• John Molo on drums

The band was playing two nights, and I of course was planning to attend both shows. My wife though, who was very pregnant at the time, was only up for going this first night. And when I say very pregnant, she was well into her third trimester and looked like she would go into labor at any minute.

We got to the theatre, and someone from either security or management must have seen my wife and become very concerned. From the moment we walked in, there was someone near us, with walkie talkie, making sure that nothing happened to her. We were basically ushered to our seats, if my wife needed to go to the bathroom, someone was right there to clear the way for her, and once, someone down the aisle from us spilled a drink, and a maintenance person with a mop was immediately dispatched to clean it up. It was a little surreal, but we just went with it and enjoyed the VIP treatment.

The first set began with a poetry reading, which was pretty cool. Here is the excerpt that Phil read:

“Invocation to the Sun, the Prologue to The Odyssey: A Modern Sequel” by Nikos Kazantzakis (part 1)

O Sun, great Oriental, my proud mind’s golden cap,
I love to wear you cocked askew, to play and burst
in song throughout our lives, and so rejoice our hearts.
Good is this earth, it suits us! Like the global grape
it hangs, dear God, in the blue air and sways in the gale,
nibbled by all the birds and spirits of the four winds.
Come, let’s start nibbling too, and so refresh our minds!
Between two throbbing temples in the mind’s great wine vats
I tread on the crisp grapes until the wild must boils
and my mind laughs and steams within the upright day.
Has the earth sprouted wings and sails, has my mind swayed
until black-eyed Necessity got drunk and burst in song?
Above me spreads the raging sky, below me swoops
my belly, a white gull that breasts the cooling waves;
my nostrils fill with salty spray, the billows burst
swiftly against my back, rush on, and I rush after.

After the poetic invocation, the music kicked off and the band performed “Celebration,” which the Dead archivists assert was the first time this was ever performed. Pretty cool! The first set also included “The Eleven,” possibly my favorite Grateful Dead song ever. I was ecstatic.

After the first set was over, my wife ran into a friend of hers, who had been up toward the front. This friend kept raving about “The sickness of the jams!” That became our catch-phrase for the evening.

After the break, the band took the stage again for the second set, which was stellar, and loooong. My wife was definitely hitting her limit by the end of the night. She said that while it was great, she was glad she was not going the next night.

I’ve often thought about our unborn child, exposed to that long night of music. I think the sickness of the jams must have penetrated into her being, because she has had a deep love of music her whole life, and has since become a multi-instrumentalist.

Anyway, here is the full setlist. Rock on, and may the sickness of the jams ever plague you! (ha ha)

Set 1:

  • Poetry Reading: Part 1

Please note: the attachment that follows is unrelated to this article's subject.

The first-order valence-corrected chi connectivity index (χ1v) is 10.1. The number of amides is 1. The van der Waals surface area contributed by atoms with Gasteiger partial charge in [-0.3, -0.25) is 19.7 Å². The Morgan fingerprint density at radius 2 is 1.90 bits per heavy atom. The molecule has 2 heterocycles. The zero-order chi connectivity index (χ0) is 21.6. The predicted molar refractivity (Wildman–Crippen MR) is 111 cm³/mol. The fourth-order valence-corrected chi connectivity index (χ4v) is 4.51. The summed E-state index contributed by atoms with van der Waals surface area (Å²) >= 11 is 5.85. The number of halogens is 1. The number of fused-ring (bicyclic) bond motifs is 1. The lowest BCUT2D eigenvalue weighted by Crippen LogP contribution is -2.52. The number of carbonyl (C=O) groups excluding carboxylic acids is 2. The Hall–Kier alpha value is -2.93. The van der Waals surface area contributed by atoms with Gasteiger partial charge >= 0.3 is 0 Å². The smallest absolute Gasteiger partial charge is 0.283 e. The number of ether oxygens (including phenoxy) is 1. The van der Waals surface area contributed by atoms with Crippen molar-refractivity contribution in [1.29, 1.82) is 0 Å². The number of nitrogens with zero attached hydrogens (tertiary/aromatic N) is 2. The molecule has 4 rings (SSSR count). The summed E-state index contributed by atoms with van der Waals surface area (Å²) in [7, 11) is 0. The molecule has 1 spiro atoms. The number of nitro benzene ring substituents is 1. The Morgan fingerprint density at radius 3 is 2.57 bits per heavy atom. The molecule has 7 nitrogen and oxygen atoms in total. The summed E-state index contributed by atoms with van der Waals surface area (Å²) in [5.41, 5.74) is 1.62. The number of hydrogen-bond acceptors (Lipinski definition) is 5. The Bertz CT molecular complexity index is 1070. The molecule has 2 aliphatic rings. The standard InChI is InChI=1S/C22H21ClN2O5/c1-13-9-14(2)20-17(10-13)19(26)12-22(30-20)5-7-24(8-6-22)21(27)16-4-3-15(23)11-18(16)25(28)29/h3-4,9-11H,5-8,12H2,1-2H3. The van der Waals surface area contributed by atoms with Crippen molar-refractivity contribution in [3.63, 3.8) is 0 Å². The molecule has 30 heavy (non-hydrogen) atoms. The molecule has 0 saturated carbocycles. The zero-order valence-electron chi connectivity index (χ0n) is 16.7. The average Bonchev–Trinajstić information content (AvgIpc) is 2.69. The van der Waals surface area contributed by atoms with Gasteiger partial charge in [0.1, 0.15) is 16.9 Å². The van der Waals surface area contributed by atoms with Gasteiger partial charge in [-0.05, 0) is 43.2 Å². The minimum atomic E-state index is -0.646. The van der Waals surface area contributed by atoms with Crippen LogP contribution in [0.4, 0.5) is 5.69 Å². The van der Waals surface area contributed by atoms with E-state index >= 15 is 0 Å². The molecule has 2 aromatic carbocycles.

• Celebration >
  • Jam >
  • The Eleven >
  • Space Jam >
  • Soulshine >
  • Uncle John’s Band >
  • Get Together >
  • Not Fade Away

Set 2:

  • Low Spark Jam >
  • China Cat Sunflower >
  • Uncle John’s Band Reprise >
  • St. Stephen >
  • Sugaree >
  • St. Stephen >
  • I Am The Walrus >
  • Taste Like Wine >
  • The Wheel >
  • Lovin’ Jam >
  • The Wheel >
  • The Other One >
  • Celebration Reprise

Encore:

  • Here Comes Sunshine

Warren Haynes 30th Anniversary Christmas Jam – First Night: 12/7/2018

The Christmas Jam has become a holiday tradition for me. Every year since I moved to Asheville, NC, I have attended the Jam, and it is always great. This year, Warren held the Jam over two nights, which was consistent with the 20th and 25th. I, of course, planned on going both nights.

Ticket purchasing has become a challenge, even in the small city of Asheville. Scalpers and bots scoop up tickets and resell them through TicketMaster and scalper sites like Stub Hub, making it tough for fans to acquire tickets. For that reason, I went down early in the morning to the box office and was first in line. This proved advantageous, since the box office opened the window 5 minutes prior to when TicketMaster opened the online sales. I got reserved seats for both nights, and then found to my dismay that many of my friends who tried to buy online got shut out, all reserved seats gone in less than 2 minutes. The bots strike again! Now for my quick PSA—Scalpers are scum. No matter how much you want to see a show, don’t ever buy from a “verified reseller” for more than face value. As long as you do, these bottom feeders will continue to ruin music for all of us.

OK, stepping down from the soapbox and getting on with the show.

First night I went with my wife and daughter. The lineup was pretty solid. The headliners included:

  • Dark Side of the Mule
  • Grace Potter
  • Mike Gordon
  • Jamey Johnson
  • Marco Benevento

In addition, there were a bunch of guest musicians, including: Audley Freed, Jen Gunderman, Joanne Shaw Taylor, Jimmy Vivino, Kevn Kinney, Mike Barnes, Robert Kearns, Ron Holloway, and Tyler Ramsey. There were others who were not announced. Sorry, but don’t remember them all.